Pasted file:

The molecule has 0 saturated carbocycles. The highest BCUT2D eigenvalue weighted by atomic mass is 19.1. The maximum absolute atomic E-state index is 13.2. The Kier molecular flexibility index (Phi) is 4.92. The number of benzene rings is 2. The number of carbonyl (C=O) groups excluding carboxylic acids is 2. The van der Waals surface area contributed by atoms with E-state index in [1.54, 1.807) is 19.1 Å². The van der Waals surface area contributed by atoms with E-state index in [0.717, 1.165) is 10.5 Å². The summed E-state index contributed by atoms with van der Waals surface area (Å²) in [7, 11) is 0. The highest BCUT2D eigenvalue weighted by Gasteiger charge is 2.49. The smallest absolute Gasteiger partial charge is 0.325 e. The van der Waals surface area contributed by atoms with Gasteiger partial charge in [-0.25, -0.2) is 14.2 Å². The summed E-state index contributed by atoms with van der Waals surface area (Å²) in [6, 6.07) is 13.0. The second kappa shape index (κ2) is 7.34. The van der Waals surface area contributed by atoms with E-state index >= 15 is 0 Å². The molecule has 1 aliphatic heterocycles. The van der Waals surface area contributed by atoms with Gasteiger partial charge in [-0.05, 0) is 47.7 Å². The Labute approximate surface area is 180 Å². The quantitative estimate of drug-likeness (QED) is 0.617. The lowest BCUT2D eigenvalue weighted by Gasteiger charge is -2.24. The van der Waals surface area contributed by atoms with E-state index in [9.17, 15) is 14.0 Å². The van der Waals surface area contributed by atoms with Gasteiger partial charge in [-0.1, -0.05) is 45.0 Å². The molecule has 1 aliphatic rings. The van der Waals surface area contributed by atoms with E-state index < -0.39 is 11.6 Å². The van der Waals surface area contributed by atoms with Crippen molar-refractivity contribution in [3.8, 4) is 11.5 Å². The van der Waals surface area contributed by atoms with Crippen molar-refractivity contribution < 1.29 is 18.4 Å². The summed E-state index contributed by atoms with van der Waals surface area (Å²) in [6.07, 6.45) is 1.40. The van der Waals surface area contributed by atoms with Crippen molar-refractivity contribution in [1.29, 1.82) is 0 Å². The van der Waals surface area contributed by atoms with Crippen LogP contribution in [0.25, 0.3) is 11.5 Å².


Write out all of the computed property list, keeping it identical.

The molecule has 0 saturated carbocycles. The highest BCUT2D eigenvalue weighted by atomic mass is 19.1. The maximum absolute atomic E-state index is 13.2. The Kier molecular flexibility index (Phi) is 4.92. The number of benzene rings is 2. The number of carbonyl (C=O) groups excluding carboxylic acids is 2. The van der Waals surface area contributed by atoms with E-state index in [1.54, 1.807) is 19.1 Å². The van der Waals surface area contributed by atoms with E-state index in [0.717, 1.165) is 10.5 Å². The summed E-state index contributed by atoms with van der Waals surface area (Å²) in [7, 11) is 0. The highest BCUT2D eigenvalue weighted by Gasteiger charge is 2.49. The smallest absolute Gasteiger partial charge is 0.325 e. The van der Waals surface area contributed by atoms with Gasteiger partial charge in [-0.25, -0.2) is 14.2 Å². The summed E-state index contributed by atoms with van der Waals surface area (Å²) in [6, 6.07) is 13.0. The second kappa shape index (κ2) is 7.34. The van der Waals surface area contributed by atoms with E-state index >= 15 is 0 Å². The molecule has 1 aliphatic heterocycles. The van der Waals surface area contributed by atoms with Gasteiger partial charge in [-0.05, 0) is 47.7 Å². The Labute approximate surface area is 180 Å². The quantitative estimate of drug-likeness (QED) is 0.617. The lowest BCUT2D eigenvalue weighted by Gasteiger charge is -2.24. The van der Waals surface area contributed by atoms with E-state index in [9.17, 15) is 14.0 Å². The van der Waals surface area contributed by atoms with Gasteiger partial charge in [-0.1, -0.05) is 45.0 Å². The molecule has 1 aliphatic rings. The van der Waals surface area contributed by atoms with E-state index < -0.39 is 11.6 Å². The van der Waals surface area contributed by atoms with Crippen molar-refractivity contribution in [3.8, 4) is 11.5 Å². The van der Waals surface area contributed by atoms with Crippen molar-refractivity contribution < 1.29 is 18.4 Å². The summed E-state index contributed by atoms with van der Waals surface area (Å²) in [6.07, 6.45) is 1.40. The van der Waals surface area contributed by atoms with Crippen molar-refractivity contribution in [1.29, 1.82) is 0 Å². The van der Waals surface area contributed by atoms with Crippen LogP contribution in [0.25, 0.3) is 11.5 Å².